4. Parenting

  • Parenting is another area that can improve when you take breaks from social media. Having breaks allows you more time to connect with your kids on a deeper level. Many professionals in this area speak of the importance of showing your children that they are important by giving them your full undivided attention. Instead of staring at your phone whilst they ask you something, face them and look them in the eyes. Through doing so they learn that they come first and not second to your phone. You get to hear them, help them, validate them. This then follows on to teaching them what to prioritise by leading by example. By showing them behaviours that are important to you your kids will take these on and implement them within their own little lives. In other words, monkey see – monkey do.

5. Wellbeing

  • Another area that will improve from a break is your general overall well-being. By allowing time to turn your attention towards yourself you can make leaps and bounds in the reduction of stress, quieting your mind, reducing over-stimulation, and improving your quality of sleep.
  • Physiological experiences. The last thing that is worth bringing to the table is the concept of Physiological experiences. This is the link between your emotions and your physical state. For example, what occurs to your body physically when you begin to stress, get angry, or even excited. When we spend copious amounts of time viewing many different things that many different people are doing, buying, or experiencing we can begin to feel copious emotions in response. When these emotions begin to occur we also experience the psychological response that goes with it. The autonomic nervous system controls involuntary body responses, such as blood flow and sweating, anxiety, and so forth. It’s not uncommon to begin feeling inadequate or anxious when we start to compare ourselves to others through social media platforms. We seem to forget or refuse to acknowledge that all the photos we view have been carefully curated with filters and editing apps, we simply see what the other person wants us to see. For myself, social media created a lot of anxiety as I would constantly compare myself to others in terms of their career, achievements, family life, material objects, etc. Through having a break from social media I was able to distance myself from these things that, in all honesty, did not actually matter, and I have benefitted greatly from it.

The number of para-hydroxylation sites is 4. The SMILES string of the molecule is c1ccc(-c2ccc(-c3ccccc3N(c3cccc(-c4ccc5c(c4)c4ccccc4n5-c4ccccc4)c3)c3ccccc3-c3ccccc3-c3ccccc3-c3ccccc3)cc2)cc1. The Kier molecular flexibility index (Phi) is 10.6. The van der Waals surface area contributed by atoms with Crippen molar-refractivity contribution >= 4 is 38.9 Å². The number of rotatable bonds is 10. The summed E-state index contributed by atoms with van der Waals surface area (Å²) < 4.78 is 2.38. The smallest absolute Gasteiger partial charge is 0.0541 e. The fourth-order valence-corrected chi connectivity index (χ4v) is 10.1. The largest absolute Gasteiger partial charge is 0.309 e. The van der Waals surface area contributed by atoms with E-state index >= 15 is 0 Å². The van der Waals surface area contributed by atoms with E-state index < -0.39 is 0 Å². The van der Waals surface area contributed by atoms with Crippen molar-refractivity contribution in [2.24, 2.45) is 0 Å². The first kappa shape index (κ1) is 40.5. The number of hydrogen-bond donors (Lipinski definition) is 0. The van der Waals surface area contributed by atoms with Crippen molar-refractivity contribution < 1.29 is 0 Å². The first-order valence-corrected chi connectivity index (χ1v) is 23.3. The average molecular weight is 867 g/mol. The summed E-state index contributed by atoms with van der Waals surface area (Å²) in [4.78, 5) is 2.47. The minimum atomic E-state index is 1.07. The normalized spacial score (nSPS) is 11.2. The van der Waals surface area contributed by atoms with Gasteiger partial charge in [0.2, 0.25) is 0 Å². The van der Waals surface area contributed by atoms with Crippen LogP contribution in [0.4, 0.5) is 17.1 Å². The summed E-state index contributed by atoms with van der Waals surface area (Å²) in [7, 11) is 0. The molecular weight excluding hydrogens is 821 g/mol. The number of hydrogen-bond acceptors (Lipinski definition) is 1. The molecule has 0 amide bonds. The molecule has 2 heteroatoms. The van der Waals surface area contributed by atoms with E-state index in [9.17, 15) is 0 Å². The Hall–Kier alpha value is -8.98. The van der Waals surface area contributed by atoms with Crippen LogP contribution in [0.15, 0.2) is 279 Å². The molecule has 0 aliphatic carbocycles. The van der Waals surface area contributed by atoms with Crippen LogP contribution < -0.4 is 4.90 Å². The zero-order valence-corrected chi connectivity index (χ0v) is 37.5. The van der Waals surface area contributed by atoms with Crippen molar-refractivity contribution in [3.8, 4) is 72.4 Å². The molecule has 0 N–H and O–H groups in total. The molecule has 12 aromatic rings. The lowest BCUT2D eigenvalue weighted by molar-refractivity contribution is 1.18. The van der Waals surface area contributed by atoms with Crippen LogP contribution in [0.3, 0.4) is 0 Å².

At the end of the day, only you can decide whether social media is benefiting or hindering your life. Hey, you may find that you bounce from one to the other depending on where you are in life. But I do encourage you to take stock of your life and really evaluate whether these apps are improving the quality of your life or not. You may make the decision, like I did, to completely step away for a while, or simply reduce your engagement. Either way, I guarantee you that some positive will come from the separation and I encourage you to embrace this.